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Athletic Directors

History

The National Collegiate Athletic Association (NCAA) was formed in 1905 to address violence in intercollegiate football. Around this time, the position of athletic director was formally created by college administrators who saw the need for experienced professionals to run their institutions' athletic programs.

After World War II, the NCAA began to regulate and monitor recruiting and financial-aid issues. With rule changes and NCAA regulation, college athletics blossomed in the second half of the 20th century. Athletic directors played an important role in the growth of collegiate athletics during this time, but it was not until the First and Second National Conferences on Athletic Administration in Colleges and Universities in 1959 and 1962, respectively, that these professionals began to take the first steps toward creating a professional organization.

At the third such conference in 1965, the National Association of Collegiate Directors of Athletics (NACDA) was founded to serve the needs of athletic directors at junior and four-year colleges. The association boasts a membership of more than 6,100 athletic directors and associate and assistant athletic directors at NCAA, National Association of Intercollegiate Athletics (NAIA), and National Junior College Athletic Association (NJCAA) colleges throughout the United States.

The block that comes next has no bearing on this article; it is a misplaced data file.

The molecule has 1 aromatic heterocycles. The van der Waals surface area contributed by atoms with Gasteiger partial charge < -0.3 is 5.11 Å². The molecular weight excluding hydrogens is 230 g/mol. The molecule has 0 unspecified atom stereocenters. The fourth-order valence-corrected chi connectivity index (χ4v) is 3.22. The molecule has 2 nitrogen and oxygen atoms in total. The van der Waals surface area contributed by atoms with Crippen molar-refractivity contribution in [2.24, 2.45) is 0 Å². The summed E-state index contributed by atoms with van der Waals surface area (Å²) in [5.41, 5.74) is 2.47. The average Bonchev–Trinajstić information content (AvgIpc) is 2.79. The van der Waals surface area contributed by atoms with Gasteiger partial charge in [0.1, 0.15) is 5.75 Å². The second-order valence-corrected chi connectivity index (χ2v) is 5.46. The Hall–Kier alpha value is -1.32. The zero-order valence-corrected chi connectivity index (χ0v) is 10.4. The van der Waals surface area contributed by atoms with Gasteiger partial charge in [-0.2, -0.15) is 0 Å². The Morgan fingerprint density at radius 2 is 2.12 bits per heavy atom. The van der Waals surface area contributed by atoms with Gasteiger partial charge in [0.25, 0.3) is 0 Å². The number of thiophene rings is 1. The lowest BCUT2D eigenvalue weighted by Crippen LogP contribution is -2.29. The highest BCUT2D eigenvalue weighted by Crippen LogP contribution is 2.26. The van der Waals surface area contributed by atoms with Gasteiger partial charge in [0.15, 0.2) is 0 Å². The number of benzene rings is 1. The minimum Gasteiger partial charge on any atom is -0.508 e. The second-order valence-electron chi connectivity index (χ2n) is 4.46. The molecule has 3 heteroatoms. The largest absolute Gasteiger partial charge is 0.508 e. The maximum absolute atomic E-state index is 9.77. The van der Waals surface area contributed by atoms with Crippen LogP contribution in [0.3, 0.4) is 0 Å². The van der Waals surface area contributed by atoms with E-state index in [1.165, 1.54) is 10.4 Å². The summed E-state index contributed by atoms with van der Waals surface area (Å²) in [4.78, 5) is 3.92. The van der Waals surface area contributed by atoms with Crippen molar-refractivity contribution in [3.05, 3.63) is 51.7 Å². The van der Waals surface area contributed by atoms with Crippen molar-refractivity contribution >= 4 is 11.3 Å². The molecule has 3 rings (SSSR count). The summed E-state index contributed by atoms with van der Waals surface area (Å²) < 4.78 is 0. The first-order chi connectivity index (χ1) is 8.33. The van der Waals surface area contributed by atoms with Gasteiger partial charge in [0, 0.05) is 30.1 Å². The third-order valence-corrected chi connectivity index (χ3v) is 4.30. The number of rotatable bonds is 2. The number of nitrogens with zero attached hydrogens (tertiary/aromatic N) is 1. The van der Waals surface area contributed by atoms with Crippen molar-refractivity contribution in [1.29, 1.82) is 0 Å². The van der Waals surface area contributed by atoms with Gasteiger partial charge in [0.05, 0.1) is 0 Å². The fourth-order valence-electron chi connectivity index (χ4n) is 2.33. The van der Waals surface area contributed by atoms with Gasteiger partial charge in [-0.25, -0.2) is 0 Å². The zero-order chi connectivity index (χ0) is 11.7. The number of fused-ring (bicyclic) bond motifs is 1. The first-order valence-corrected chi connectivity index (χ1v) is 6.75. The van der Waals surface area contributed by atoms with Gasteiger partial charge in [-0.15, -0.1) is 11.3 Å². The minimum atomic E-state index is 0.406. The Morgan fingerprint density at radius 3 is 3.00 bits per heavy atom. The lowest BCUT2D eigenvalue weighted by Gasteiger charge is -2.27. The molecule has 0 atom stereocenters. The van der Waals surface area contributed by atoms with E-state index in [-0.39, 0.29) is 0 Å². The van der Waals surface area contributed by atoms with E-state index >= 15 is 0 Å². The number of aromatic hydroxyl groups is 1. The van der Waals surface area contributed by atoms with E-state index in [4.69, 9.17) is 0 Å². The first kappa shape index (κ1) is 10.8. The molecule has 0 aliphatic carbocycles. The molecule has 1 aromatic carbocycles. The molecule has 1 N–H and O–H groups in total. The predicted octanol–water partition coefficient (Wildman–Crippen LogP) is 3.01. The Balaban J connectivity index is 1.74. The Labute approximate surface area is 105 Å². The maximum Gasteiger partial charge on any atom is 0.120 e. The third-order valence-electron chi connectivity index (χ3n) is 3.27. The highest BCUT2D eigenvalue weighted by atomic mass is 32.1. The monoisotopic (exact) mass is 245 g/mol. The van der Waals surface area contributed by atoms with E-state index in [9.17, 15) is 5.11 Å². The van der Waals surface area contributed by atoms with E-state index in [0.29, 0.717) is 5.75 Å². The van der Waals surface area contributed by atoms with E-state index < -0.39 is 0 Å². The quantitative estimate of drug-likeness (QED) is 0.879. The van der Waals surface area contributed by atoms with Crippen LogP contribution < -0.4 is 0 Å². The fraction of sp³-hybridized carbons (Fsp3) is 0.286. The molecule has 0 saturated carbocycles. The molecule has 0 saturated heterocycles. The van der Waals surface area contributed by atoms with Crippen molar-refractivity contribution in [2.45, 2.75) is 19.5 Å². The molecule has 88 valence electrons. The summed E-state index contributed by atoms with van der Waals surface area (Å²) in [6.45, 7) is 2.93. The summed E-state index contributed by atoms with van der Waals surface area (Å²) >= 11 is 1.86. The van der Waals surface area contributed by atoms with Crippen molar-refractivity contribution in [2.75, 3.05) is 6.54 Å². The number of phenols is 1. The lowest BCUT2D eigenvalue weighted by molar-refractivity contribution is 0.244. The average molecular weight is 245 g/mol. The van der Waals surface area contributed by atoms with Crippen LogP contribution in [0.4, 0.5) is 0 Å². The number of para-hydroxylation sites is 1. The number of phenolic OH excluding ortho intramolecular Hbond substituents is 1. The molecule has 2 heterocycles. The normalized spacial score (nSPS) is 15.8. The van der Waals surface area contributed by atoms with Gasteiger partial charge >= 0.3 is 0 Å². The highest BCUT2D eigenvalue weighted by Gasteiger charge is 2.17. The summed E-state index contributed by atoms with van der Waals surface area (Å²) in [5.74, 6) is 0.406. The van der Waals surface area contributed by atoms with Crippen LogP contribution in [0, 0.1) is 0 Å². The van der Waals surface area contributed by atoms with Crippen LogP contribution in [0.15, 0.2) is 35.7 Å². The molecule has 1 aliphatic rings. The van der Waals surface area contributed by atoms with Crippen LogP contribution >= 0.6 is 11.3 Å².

In 1980, the Council of Collegiate Women Athletic Administrators was created to enhance opportunities for women in intercollegiate athletics. To better represent its members, the council was renamed the National Association of Collegiate Women Athletic Administrators (NACWAA) in 1992. The NACWAA has nearly 1,700 members.

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